Friday, February 05, 2016

Lilt from the Ground Up

Netflix is generally on the mark with suggestions it thinks I'll like, but occasionally it misses the mark. So it did with the drama Lilting.

Lilting is the story of Junn, an old Cambodian Chinese woman in an assisted living facility in London. Unable to speak English, she is suddenly cut off from the world by the death of her son, Kai. Unexpectedly, Kai's roommate Richard reaches out to her, hiring an interpreter to help both of them communicate and share their grief. Junn doesn't know that her son was gay, and in a long term relationship with this "roommate."

There's a lot of raw emotion on display in the film. Junn's loss is conveyed through lingering camera shots, bittersweet flashbacks, and introspective dream sequences. Richard's loss is conveyed through more showy means: flowing tears and intense monologues delivered powerfully by Ben Whishaw, the one actor in this film you'd most likely recognize. (He starred in Perfume, and plays Q in Daniel Craig's James Bond films.) Nothing about what these characters are going through feels artificial or maudlin.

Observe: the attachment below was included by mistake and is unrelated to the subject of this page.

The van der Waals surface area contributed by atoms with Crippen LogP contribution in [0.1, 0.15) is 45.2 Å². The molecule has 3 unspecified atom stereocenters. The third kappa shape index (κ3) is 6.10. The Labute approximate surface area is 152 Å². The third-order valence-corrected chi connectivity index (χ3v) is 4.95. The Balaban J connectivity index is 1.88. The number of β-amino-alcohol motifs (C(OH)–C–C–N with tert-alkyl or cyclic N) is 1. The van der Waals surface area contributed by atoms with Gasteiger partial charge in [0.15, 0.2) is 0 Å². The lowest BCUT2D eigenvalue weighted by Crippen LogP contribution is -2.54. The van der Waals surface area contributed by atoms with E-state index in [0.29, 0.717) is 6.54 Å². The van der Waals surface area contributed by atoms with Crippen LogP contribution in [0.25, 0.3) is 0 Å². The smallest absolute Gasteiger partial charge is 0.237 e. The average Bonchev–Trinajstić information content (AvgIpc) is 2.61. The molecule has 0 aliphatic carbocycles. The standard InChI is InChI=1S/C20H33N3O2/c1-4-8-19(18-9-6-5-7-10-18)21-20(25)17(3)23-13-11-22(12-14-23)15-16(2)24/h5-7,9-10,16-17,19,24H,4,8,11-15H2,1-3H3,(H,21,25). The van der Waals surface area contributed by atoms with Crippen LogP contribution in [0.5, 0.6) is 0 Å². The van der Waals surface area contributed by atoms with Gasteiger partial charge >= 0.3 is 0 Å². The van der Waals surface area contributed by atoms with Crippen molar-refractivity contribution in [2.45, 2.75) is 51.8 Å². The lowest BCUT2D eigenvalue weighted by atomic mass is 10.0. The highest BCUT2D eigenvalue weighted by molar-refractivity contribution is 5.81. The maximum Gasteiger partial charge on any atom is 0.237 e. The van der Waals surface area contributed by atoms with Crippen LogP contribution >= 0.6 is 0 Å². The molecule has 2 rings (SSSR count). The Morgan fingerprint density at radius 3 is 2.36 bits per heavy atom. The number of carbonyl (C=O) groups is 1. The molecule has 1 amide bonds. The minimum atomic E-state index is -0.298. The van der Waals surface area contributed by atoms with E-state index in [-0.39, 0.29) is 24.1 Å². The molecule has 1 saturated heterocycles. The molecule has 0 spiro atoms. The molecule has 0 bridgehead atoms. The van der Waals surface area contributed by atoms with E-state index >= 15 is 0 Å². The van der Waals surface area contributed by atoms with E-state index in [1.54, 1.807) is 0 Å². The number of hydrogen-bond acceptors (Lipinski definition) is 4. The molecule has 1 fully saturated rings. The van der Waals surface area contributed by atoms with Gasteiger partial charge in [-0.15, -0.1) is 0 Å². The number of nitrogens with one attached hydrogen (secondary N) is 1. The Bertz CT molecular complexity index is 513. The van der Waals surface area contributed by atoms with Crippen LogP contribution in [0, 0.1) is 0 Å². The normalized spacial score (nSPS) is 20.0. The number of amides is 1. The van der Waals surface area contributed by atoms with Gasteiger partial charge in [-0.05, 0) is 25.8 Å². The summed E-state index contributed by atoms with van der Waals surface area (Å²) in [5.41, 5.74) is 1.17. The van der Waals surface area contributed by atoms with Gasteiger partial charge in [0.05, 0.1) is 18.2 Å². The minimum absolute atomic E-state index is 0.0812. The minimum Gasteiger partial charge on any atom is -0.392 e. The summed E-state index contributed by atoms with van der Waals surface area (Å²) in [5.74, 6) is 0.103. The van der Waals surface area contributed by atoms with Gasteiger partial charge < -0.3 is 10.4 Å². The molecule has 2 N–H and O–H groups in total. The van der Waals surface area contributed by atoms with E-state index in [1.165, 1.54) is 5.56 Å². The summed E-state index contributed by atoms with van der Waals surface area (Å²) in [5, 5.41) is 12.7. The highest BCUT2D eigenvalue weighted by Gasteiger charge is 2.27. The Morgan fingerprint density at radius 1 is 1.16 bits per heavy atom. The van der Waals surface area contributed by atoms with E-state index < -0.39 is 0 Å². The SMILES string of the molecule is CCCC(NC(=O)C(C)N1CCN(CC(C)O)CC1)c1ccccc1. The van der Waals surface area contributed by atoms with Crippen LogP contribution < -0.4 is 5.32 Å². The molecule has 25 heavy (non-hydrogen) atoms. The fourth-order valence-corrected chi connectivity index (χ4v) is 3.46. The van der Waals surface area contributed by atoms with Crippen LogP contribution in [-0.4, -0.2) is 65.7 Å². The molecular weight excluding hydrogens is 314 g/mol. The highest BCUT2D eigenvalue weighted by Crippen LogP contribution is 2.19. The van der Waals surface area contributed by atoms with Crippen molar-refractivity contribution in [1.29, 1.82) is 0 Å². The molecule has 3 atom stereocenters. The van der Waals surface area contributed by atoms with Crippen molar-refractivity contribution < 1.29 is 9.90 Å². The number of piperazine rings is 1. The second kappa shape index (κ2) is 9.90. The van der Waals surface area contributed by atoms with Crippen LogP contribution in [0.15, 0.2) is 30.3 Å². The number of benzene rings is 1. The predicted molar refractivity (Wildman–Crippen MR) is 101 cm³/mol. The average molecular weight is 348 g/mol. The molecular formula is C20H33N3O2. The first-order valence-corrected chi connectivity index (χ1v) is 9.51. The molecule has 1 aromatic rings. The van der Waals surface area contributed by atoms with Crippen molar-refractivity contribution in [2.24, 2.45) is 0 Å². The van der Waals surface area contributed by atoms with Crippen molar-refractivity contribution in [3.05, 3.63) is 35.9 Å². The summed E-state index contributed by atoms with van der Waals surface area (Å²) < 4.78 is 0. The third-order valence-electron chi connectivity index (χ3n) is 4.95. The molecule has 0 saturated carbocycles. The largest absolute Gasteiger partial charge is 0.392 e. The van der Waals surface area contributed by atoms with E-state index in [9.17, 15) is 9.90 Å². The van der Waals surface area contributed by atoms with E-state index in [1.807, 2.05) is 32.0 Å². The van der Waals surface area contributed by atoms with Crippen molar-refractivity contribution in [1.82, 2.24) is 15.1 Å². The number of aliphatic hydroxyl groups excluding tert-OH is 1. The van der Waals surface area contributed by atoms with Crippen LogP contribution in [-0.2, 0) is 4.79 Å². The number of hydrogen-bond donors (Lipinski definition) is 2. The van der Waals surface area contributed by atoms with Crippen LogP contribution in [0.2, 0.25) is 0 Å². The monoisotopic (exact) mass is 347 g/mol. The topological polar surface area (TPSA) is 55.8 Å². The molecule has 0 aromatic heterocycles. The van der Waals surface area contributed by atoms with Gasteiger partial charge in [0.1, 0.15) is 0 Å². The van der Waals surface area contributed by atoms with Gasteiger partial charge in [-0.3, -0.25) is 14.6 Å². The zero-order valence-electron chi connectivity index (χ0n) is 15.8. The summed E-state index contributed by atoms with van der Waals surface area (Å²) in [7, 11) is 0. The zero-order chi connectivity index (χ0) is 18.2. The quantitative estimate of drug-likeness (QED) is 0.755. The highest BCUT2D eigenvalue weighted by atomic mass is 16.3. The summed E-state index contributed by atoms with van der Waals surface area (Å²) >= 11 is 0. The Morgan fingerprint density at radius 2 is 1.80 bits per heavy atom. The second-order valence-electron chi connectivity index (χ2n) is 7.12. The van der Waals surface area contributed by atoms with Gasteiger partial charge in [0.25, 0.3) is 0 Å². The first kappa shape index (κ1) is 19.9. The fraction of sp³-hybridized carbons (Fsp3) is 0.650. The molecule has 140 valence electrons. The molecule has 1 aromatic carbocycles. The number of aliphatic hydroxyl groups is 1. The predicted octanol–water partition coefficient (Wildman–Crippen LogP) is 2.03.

But the simple fact is, there just isn't much going on in this story. Richard has a secret; Junn doesn't know it; when he finally tells her, that will be it. The movie is only 90 minutes long, and it often feels strained and stretched just to fill that little time. A subplot involving Junn and an amorous senior in her home meanders before ending abruptly. Even the core scenes sometimes feel too long, as characters wait on translation between languages. (It certainly conveys the lack of communication and the sense of isolation, but it also certainly makes for a painfully slow pace.)

I'd like to say more, but the movie simply doesn't give me much to work with. Perhaps you could argue that makes it a good metaphor for the coming out process for many gays and lesbians? (In that until you do it, it seems like it's going to be a much bigger deal than it turns out to be.)

In any case, Lilting has good performances, in service of a truthful story. It's just not a very deep or engrossing story. I'd give the movie a C-.

No comments: